Heat up Your Website’s Performance
- 3 Min Read
Hot in…so hot in herre! No, we’re not talking about the latest round of presidential debates. We’re talking about the less-controversial-but-equally-as-important topic: website heatmaps. They’re not only worthy of a fire emoji, they’re also surprisingly easy to setup and analyze. Basically, if you’re not heatmapping, you should be. Because this cool tool brings the heat.
If you’re not familiar with what website heatmaps are and how they will benefit you, you’re about to be. Heatmapping 101. Here we go.?
If you think your website needs to be revamped, heatmaps should be the first place you start. A heatmap will show you a visual analysis of how your website is performing and how users are navigating it. Being able to see exactly how users are interacting with your website will provide insight into which content is attention-grabbing and enticing to users and which content is falling short.
In some cases, heatmapping can be one of the most effective optimization tools in A/B testing. When website guru Neil Patel and his team A/B tested forms on their own website, they experienced a massive conversion rate jump from 2.1% to 9.1%. The proof is definitely in the pudding (or crème brûlée…because fire).
When it comes to site optimizations, Google Analytics is great for pulling key metrics and other data, but it lacks the visual aspect that a heatmap provides. Analytics is also really great for looking at which pages are performing well but they don’t necessarily show how users are interacting with a certain page. Heatmaps provide a comprehensive overview of website activity, and you don’t have to be accustomed to analyzing data in order to analyze them. The visual report makes the data simple for anyone to read.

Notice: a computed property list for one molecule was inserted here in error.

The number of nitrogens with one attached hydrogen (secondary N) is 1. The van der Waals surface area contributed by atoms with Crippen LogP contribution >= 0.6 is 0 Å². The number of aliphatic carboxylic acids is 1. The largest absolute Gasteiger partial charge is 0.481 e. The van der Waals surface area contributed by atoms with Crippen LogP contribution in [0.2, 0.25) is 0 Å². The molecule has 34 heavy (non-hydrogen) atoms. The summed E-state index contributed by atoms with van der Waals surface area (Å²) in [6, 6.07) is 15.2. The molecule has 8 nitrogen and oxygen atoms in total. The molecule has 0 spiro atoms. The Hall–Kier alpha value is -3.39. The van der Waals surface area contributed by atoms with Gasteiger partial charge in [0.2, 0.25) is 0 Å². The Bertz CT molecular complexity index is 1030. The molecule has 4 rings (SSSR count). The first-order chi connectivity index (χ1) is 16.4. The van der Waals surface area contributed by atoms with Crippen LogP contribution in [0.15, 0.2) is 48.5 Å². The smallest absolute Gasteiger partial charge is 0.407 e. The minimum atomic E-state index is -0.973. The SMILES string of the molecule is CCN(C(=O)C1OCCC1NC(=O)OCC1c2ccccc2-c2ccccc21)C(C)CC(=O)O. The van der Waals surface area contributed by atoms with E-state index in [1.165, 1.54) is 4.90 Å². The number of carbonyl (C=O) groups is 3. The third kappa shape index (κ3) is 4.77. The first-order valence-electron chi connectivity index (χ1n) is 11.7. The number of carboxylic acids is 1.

There are several types of heatmaps floating around the web, but at L&S, we like to focus on three main types: click, movement and scroll.
Available for desktop, tablet and mobile, click heatmaps display hotspots on areas that people are actually clicking. This map, in particular, is helpful because it shows whether or not users are able to navigate your site the way it was intended to be navigated. For example, if you have a call-to-action that isn’t being clicked on frequently and you think it should be, it could be because users don’t know that it’s clickable, or maybe they’re just not seeing it. In this case, you would know that you either need to make it more obvious that the call-to-action is clickable, change the actual copy enticing the user to click or move it to a location on the page that is more visible.
These particular heatmaps are available on desktop only because they display the path of movement of a user’s mouse (and a mouse isn’t available on mobile). This provides insight into where users are looking and hovering. If you notice significant movement in a certain area of the page, that’s most likely the spot you would want to place your most important content.
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Lastly, scroll heatmaps display a gradient of colors down the page showing the percentage of users that scroll further and further down. This is one of the most powerful forms of page analysis because it can provide insight into just how engaged users are with your page content.
Like we mentioned, Google Analytics can show you that a user came to your page and how long they stayed on our page, but a scroll heatmap shows you how much of the content that was within their sight. (NOTE: for the Google Analytics/Google Tag Manager wizards out there, we know that you can set up custom scroll depth tracking…but that takes a little bit of time. Heatmaps are a quick and easy way of gathering that data.) If they aren’t seeing a good portion of your content, you will know how far down the page most of your users are scrolling and use that information to place your best content higher up on the page and find ways to engage them from top to bottom.